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Implant-retained mandibular overdentures with immediate loading: a 3- to 8-year prospective study on 328 implants.

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Head and chairman, Unit of Oral Surgery, Department of Medicine, Surgery, and Dentistry, University of Milan, Milan, Italy.



The purpose of this study is to evaluate prospectively survival and success rates of implants placed in the interforaminal area of edentulous mandibles and immediately loaded with an implant-supported overdenture.


Eighty-two patients, 33 males and 49 females, aged between 42 and 87 years (mean age 58.6 yr), presenting edentulous mandibles were rehabilitated with an implant-supported overdenture in the mandible. Three hundred twenty-eight screw-type osseointegrated implants (164 Ha-Ti, Mathys Dental, Bettlach, Switzerland; 84 ITI Dental Implant System, Straumann Institute, Waldenburg, Switzerland; 40 Brånemark Conical, Nobel Biocare AB, Gothenburg, Sweden; 40 Frialoc, Friatec, AG Mannheiti, Germany), were placed in the intraforaminal area of the mental symphysis (4 implants per patient). Immediately after implant placement, a U-shaped gold or titanium bar was fabricated and implants were rigidly connected with the bar and immediately loaded with an implant-retained overdenture. Success rate of implants was evaluated clinically and radiographically every year after the loading of the prostheses according to the following parameters: (1) absence of clinical mobility of implants tested individually after bar removal, (2) absence of periimplant radiolucency evaluated on panoramic radiographs, (3) absence of pain and radiologic or clinical signs of neural lesion, and (4) periimplant bone resorption mesial and distal to each implant less than 0.2 mm after the first year of prosthetic load.


Of 328 implants placed, 296 were followed up from a minimum of 36 months to a maximum of 96 months, with a mean follow-up of 62 months. Seven implants in 6 different patients were removed owing to loss of osseointegration, whereas 18 implants, although still osseointegrated, did not fulfill success criteria due to bone resorption > 0.2 mm/year after the first year of loading. Despite implant losses, all patients maintained their bars supporting overdentures, although in 6 patients they were supported by 3 instead of 4 implants. The only patient who lost 2 implants received 2 new implants, which survived normally. Therefore, the absolute success and survival rates were 91.6% and 97.6%, respectively, whereas the cumulative survival and success rates of implants obtained with a life table analysis were 96.1% and 88.2%, respectively.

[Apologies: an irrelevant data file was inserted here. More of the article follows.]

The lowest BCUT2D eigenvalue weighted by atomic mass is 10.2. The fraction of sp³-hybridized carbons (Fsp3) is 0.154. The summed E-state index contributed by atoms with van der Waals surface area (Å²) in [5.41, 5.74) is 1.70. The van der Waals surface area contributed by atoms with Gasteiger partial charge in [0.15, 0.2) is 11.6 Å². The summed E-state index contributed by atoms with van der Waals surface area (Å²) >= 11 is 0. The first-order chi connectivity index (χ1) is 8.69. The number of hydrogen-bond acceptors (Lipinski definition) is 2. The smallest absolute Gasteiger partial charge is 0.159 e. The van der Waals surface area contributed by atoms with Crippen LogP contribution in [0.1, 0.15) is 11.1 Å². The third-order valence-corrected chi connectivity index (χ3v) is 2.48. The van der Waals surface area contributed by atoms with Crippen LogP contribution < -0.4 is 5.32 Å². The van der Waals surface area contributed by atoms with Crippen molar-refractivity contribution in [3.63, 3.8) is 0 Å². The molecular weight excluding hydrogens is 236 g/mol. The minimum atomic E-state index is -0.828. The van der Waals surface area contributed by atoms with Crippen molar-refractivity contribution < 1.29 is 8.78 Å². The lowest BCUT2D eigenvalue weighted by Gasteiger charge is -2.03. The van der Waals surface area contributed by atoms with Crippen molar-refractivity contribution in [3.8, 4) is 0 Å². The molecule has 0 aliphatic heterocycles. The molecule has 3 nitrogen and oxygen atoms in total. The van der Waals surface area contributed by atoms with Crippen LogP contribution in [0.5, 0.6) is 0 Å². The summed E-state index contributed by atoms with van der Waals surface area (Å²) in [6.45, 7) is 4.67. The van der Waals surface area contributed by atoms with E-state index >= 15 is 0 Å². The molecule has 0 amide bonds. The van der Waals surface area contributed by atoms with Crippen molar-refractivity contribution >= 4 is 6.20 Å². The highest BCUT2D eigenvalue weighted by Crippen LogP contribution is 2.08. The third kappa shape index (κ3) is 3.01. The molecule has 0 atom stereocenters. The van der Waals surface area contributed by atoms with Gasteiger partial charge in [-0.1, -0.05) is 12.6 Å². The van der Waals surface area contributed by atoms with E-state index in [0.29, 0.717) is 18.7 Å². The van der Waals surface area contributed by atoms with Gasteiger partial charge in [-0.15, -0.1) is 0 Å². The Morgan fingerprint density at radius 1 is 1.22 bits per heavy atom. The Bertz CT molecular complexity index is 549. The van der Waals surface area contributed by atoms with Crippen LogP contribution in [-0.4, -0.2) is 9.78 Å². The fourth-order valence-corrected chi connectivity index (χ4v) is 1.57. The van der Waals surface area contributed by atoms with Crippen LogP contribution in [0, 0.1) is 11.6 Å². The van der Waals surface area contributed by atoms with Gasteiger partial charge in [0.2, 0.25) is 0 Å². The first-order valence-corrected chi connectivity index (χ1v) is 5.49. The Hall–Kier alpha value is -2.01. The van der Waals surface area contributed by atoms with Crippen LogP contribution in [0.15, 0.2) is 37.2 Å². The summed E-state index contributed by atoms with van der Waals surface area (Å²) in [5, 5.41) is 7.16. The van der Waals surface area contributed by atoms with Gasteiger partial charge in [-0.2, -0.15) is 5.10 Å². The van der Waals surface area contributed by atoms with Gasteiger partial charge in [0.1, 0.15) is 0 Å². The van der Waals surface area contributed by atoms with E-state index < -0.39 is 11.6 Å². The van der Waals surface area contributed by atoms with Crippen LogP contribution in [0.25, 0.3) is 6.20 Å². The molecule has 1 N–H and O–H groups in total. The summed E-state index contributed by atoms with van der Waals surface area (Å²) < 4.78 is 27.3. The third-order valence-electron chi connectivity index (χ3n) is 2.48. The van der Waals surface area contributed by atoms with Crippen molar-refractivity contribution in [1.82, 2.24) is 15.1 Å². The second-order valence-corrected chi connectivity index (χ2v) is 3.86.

Results of this study seem to demonstrate that survival and success rates of immediately loaded implants placed in the intraforaminal area of the mandible and rigidly connected with a bar through an implant-supported overdenture are consistent with those reported in the international literature as far as delayed loading is concerned after 3 years of loading. After longer observation times, this study demonstrated that, while survival rates of implants and bar-supported overdentures are still consistent with results published in the international literature pertaining to delayed loading, a moderate decrease in success rates of implants was found. Nevertheless, it must be stressed that this decrease (88.8 and 90.4% after a 7- to 8-year observation period for Ha-Ti and ITI implants) is related only to two implant systems; no data are available for the other two implant systems because of the shorter follow-up period.

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